Annual AHS Canned Food Drive

Annual Canned Food Drive Brings In Big Donations


Celeste Olivarez, Writer

For the past 77 years, Amarillo High has partnered with the Amarillo Children’s Home for the annual canned food drive. In order to help supply their pantry, students around the school donated approximately 5,600 items and raised around $3,000 of donations. 

The process of collecting the cans and organizing them into certain categories, while following COVID-19 guidelines, brought challenges that the Student Council and Executive Council faced. Members of the council worked together to split and organize the cans.

“It took us a while to organize the truck because we received a lot of cans on Friday, but we stayed after school for a few hours and we organized them to where each box was filled completely,” junior, Jack Liles said. “We had a point system and everyday, in the executive council period, we would go out and talk to classrooms and encourage them to bring cans.”

As the Student Council worked to accumulate cans, they encountered challenges regarding the pandemic. Challenges such as following COVID-19 guidelines, getting people to donate, and limited incentives gave the Student Council and Executive Council extra work.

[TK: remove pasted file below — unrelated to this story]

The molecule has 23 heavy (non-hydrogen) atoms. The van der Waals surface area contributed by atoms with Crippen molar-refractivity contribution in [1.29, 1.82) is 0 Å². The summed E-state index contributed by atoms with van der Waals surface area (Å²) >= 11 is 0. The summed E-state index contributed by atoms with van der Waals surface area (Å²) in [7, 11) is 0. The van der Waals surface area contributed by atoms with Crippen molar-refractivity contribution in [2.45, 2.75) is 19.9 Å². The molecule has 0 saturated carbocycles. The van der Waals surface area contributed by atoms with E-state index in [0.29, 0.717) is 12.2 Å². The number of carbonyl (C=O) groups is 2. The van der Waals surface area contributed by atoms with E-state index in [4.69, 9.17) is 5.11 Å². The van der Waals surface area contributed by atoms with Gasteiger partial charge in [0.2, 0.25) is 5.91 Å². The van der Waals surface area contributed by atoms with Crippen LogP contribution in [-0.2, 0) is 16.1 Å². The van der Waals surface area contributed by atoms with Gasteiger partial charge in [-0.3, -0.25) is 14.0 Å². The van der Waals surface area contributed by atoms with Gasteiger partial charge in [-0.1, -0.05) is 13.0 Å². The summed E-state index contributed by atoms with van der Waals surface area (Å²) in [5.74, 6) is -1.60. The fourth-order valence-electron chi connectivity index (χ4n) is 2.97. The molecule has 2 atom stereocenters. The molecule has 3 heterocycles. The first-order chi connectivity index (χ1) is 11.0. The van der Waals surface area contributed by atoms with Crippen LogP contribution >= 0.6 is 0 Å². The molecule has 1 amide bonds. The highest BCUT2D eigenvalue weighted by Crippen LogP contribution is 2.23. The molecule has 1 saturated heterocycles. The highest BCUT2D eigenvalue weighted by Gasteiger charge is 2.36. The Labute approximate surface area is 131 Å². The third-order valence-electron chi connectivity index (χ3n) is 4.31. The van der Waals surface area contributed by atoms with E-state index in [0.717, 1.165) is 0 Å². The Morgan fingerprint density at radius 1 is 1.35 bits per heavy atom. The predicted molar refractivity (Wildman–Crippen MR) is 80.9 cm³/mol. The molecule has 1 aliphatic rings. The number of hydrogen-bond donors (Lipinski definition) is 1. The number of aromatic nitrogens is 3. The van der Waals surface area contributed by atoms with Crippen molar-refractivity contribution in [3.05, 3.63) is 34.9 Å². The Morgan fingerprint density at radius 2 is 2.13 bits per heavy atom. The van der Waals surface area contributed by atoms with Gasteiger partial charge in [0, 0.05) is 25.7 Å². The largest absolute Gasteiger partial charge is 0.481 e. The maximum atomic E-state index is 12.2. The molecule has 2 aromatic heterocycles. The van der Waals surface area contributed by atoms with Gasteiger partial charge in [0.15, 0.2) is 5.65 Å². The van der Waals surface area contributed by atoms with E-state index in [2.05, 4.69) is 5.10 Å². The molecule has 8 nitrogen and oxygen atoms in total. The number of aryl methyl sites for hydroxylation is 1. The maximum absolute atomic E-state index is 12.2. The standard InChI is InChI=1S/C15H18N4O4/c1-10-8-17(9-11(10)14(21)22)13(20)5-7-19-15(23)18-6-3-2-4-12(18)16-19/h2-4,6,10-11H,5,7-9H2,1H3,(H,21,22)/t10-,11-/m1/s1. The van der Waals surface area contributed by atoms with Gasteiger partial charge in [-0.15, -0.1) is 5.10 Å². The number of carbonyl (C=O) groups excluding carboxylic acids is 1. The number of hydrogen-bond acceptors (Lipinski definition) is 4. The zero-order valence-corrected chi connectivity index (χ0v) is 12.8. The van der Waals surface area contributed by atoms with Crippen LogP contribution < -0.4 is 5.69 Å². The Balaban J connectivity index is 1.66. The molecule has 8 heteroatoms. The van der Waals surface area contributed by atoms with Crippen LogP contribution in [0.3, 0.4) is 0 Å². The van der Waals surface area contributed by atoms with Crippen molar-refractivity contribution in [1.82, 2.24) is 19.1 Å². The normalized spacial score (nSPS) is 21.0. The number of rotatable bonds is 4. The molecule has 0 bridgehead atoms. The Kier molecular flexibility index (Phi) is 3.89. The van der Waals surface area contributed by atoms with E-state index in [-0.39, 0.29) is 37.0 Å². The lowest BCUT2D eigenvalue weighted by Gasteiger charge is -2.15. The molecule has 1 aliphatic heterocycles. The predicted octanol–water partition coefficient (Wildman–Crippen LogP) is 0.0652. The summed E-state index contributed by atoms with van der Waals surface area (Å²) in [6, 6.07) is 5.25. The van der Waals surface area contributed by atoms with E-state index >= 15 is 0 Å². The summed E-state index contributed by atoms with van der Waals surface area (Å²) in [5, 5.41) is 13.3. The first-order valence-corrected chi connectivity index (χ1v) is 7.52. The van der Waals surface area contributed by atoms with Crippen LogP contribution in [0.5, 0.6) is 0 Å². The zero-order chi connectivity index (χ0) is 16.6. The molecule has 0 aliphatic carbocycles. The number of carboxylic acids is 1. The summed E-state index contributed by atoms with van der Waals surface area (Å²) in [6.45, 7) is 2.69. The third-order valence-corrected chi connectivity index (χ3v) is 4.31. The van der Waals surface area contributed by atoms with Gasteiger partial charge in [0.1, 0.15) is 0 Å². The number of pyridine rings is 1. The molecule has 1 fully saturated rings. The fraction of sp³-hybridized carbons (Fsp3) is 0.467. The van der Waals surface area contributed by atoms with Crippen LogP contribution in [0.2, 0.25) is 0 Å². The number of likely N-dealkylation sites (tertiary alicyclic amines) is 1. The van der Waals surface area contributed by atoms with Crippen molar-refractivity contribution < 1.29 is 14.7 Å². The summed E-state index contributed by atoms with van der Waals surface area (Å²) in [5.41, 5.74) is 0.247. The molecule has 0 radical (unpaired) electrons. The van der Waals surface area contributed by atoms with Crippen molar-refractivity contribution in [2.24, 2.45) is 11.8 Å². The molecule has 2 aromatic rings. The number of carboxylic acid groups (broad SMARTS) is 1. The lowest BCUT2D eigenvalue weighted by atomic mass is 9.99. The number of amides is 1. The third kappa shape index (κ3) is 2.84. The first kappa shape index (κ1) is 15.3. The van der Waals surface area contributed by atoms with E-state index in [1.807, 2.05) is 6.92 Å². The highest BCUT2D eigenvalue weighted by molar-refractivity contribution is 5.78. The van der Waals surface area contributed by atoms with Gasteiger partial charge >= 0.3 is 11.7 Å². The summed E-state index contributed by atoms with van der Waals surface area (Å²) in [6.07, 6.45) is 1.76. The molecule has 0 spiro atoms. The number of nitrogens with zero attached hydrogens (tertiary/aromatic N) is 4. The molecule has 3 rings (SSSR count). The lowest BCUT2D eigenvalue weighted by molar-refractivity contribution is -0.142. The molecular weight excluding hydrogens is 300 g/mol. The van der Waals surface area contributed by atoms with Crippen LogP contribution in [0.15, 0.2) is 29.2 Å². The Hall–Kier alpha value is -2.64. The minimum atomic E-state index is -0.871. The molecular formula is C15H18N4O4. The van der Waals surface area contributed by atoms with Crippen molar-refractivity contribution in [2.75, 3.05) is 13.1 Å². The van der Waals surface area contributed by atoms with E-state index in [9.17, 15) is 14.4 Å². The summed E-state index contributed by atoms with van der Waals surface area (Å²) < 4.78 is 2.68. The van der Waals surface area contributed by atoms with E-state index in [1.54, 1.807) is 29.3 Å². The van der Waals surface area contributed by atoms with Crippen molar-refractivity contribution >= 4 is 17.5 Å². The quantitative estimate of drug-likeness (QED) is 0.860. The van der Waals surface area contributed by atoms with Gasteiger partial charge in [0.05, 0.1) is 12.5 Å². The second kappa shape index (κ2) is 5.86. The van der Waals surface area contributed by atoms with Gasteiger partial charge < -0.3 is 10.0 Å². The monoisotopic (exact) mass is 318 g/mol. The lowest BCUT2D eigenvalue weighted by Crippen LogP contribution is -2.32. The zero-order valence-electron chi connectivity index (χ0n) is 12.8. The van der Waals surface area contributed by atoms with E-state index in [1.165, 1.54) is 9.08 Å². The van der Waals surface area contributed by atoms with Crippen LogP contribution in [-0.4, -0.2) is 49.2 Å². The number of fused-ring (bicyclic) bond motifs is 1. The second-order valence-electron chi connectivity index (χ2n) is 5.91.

“This year, there were a lot more challenges to overcome, but we found a way to work through them and still had just as successful drives as past years,” Corresponding Secretary Brock Ewing said. “Challenges, such as virtual students not being able to directly participate and other problems with the pandemic, made it more challenging, but the school and community really stepped up.”

With the outcome of the canned food drive, approximately 5,600 cans were collected. Stephanie Trevathan, the sponsor of Student Council, organized this event and felt overwhelmed by the outpouring of support. 

“I was really overall impressed with the outcome of the canned food drive just because of how many obstacles we ran into, and the fact that we were able to still give the Amarillo Children’s Home a significant donation,” Trevathan said. “I think it shows the whole school still coming together despite the incentives.”

Even though there were no extra incentives, such as the hour lunch and the canned food drive assembly, students still contributed to help. Overall, the purpose of this canned food drive was to help support the community and supply those in need. 

“Helping with the canned food drive affected me personally by allowing me to see the direct impact that giving has on others,” Ewing said. “We reached the same results as in past years and with all the challenges we had to face, I would call this a huge success.”